Featured Research

from universities, journals, and other organizations

Researchers Discover Molecular Basis Of A Form Of Muscular Dystrophy

Date:
April 30, 2008
Source:
Federation of American Societies for Experimental Biology
Summary:
Researchers report that people with limb-girdle muscular dystrophy are missing a protein called c-FLIP, which the body uses to prevent the loss of muscle tissue. By targeting the cellular and molecular mechanisms responsible for creating this protein, scientists could develop new drugs to stop muscle wasting from limb-girdle muscular dystrophy and other conditions.

A team of French and German researchers report in the May 2008 print issue of The FASEB Journal that people with limb-girdle muscular dystrophy are missing a protein called c-FLIP, which the body uses to prevent the loss of muscle tissue. By targeting the cellular and molecular mechanisms responsible for creating this protein, scientists could develop new drugs to stop muscle wasting from limb-girdle muscular dystrophy and other conditions.

Related Articles


"Unfortunately, rare diseases like limb-girdle muscular dystrophy don't get the attention or funding they deserve," said Gerald Weissmann, M.D., Editor-in-Chief of The FASEB Journal. "I hope that the breakthrough described in this study--the discovery of what regulates a protein that determines which muscle tissue stays and goes in our bodies--will lead to a range of new drugs for this form of muscular dystrophy and many others."

To identify c-FLIP as a culprit in limb-girdle muscular dystrophy, the researchers used tissue from human biopsies to analyze the molecular pathways involved at each step of the disorder's progression. The researchers found that the c-FLIP protein, which is responsible for blocking the death of muscle cells, is not produced as it should in people with limb-girdle muscular dystrophy, and that the creation of the c-FLIP protein is controlled by another protein called calpain-3.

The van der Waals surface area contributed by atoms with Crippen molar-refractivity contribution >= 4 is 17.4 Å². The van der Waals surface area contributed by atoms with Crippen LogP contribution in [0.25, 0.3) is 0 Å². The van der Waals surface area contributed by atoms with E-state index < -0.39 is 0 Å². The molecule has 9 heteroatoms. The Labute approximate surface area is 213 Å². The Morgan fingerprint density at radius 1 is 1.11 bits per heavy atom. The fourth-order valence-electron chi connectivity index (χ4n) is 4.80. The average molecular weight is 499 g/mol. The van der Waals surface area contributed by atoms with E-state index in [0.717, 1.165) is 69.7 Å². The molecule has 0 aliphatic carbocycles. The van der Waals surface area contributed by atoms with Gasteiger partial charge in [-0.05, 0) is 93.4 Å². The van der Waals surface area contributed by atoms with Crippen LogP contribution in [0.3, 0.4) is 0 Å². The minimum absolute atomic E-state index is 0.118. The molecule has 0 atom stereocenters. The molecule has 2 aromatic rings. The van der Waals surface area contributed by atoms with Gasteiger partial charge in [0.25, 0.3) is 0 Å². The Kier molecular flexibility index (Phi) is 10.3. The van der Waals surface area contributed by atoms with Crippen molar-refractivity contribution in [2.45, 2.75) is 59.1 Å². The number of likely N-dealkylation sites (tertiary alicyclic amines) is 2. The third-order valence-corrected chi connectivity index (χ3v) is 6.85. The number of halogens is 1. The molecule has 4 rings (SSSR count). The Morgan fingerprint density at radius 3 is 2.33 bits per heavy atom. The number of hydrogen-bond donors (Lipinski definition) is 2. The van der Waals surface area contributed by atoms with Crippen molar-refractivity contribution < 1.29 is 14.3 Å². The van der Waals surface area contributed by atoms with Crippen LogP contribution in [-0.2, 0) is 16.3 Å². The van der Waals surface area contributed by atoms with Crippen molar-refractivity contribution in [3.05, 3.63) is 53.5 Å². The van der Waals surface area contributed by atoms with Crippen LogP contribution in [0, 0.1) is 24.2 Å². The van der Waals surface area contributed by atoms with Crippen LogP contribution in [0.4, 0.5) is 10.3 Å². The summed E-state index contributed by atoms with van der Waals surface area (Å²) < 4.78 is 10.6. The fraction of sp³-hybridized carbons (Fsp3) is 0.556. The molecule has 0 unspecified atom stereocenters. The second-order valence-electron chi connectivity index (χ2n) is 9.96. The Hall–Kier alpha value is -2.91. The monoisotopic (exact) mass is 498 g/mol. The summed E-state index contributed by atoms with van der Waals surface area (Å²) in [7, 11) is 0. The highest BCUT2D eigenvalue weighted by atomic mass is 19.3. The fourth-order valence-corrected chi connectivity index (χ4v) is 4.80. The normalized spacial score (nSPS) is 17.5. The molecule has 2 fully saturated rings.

According to the authors, this finding may have implications for other types of muscular dystrophy and other situations that cause the death of muscle fibers, such as long-term immobilization, denervation, aging, or cachexia.

"Limb-girdle muscular dystrophy is a rare and devastating condition that robs people of movements that the rest of us take for granted," Weissmann added. "Fortunately, this study should provide researchers with a much-needed target for developing drugs to treat at least one of these conditions."

According to the U.S. Muscular Dystrophy Association, limb-girdle muscular dystrophy is a group of disorders affecting voluntary muscles around the hips and shoulders, and it is caused by mutations in at least 15 genes responsible for making proteins needed for normal muscle function. As the disease progresses, people with limb-girdle muscular dystrophy may lose their ability to walk, get in and out of chairs, comb their hair, and feed themselves.


Story Source:

The above story is based on materials provided by Federation of American Societies for Experimental Biology. Note: Materials may be edited for content and length.


Cite This Page: